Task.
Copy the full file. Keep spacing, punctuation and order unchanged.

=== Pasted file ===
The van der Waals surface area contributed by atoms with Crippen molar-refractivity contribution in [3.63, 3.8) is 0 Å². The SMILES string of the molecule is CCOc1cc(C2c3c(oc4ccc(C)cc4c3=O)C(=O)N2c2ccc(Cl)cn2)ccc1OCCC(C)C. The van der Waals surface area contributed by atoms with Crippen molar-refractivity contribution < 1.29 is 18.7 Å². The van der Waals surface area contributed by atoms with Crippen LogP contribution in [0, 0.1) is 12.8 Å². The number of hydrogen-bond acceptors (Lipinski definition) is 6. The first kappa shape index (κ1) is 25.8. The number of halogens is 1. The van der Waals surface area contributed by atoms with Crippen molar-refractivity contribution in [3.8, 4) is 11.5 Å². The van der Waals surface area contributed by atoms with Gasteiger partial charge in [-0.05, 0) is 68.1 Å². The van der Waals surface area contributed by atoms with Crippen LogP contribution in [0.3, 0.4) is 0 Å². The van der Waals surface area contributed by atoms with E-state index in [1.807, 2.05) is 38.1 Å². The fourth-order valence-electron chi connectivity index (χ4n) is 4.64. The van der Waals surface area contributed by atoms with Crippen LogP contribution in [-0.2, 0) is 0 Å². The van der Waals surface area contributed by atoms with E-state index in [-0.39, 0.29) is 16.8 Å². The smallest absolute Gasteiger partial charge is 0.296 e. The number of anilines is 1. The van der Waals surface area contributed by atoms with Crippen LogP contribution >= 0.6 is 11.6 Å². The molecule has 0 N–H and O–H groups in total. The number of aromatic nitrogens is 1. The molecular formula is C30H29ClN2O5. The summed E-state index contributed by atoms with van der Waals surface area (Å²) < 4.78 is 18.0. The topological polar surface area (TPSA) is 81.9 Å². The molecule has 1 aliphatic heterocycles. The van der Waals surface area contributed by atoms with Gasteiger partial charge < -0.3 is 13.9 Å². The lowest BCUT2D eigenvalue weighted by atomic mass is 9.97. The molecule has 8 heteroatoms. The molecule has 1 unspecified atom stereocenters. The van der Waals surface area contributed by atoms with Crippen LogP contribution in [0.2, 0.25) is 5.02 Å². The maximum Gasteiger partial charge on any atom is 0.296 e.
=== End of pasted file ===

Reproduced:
The van der Waals surface area contributed by atoms with Crippen molar-refractivity contribution in [3.63, 3.8) is 0 Å². The SMILES string of the molecule is CCOc1cc(C2c3c(oc4ccc(C)cc4c3=O)C(=O)N2c2ccc(Cl)cn2)ccc1OCCC(C)C. The van der Waals surface area contributed by atoms with Crippen molar-refractivity contribution < 1.29 is 18.7 Å². The van der Waals surface area contributed by atoms with Crippen LogP contribution in [0, 0.1) is 12.8 Å². The number of hydrogen-bond acceptors (Lipinski definition) is 6. The first kappa shape index (κ1) is 25.8. The number of halogens is 1. The van der Waals surface area contributed by atoms with Crippen molar-refractivity contribution in [3.8, 4) is 11.5 Å². The van der Waals surface area contributed by atoms with Gasteiger partial charge in [-0.05, 0) is 68.1 Å². The van der Waals surface area contributed by atoms with Crippen LogP contribution in [0.3, 0.4) is 0 Å². The van der Waals surface area contributed by atoms with E-state index in [1.807, 2.05) is 38.1 Å². The fourth-order valence-electron chi connectivity index (χ4n) is 4.64. The van der Waals surface area contributed by atoms with Crippen LogP contribution in [-0.2, 0) is 0 Å². The van der Waals surface area contributed by atoms with E-state index in [-0.39, 0.29) is 16.8 Å². The smallest absolute Gasteiger partial charge is 0.296 e. The number of anilines is 1. The van der Waals surface area contributed by atoms with Crippen LogP contribution >= 0.6 is 11.6 Å². The molecule has 0 N–H and O–H groups in total. The number of aromatic nitrogens is 1. The molecular formula is C30H29ClN2O5. The summed E-state index contributed by atoms with van der Waals surface area (Å²) < 4.78 is 18.0. The topological polar surface area (TPSA) is 81.9 Å². The molecule has 1 aliphatic heterocycles. The van der Waals surface area contributed by atoms with Gasteiger partial charge < -0.3 is 13.9 Å². The lowest BCUT2D eigenvalue weighted by atomic mass is 9.97. The molecule has 8 heteroatoms. The molecule has 1 unspecified atom stereocenters. The van der Waals surface area contributed by atoms with Crippen LogP contribution in [0.2, 0.25) is 5.02 Å². The maximum Gasteiger partial charge on any atom is 0.296 e.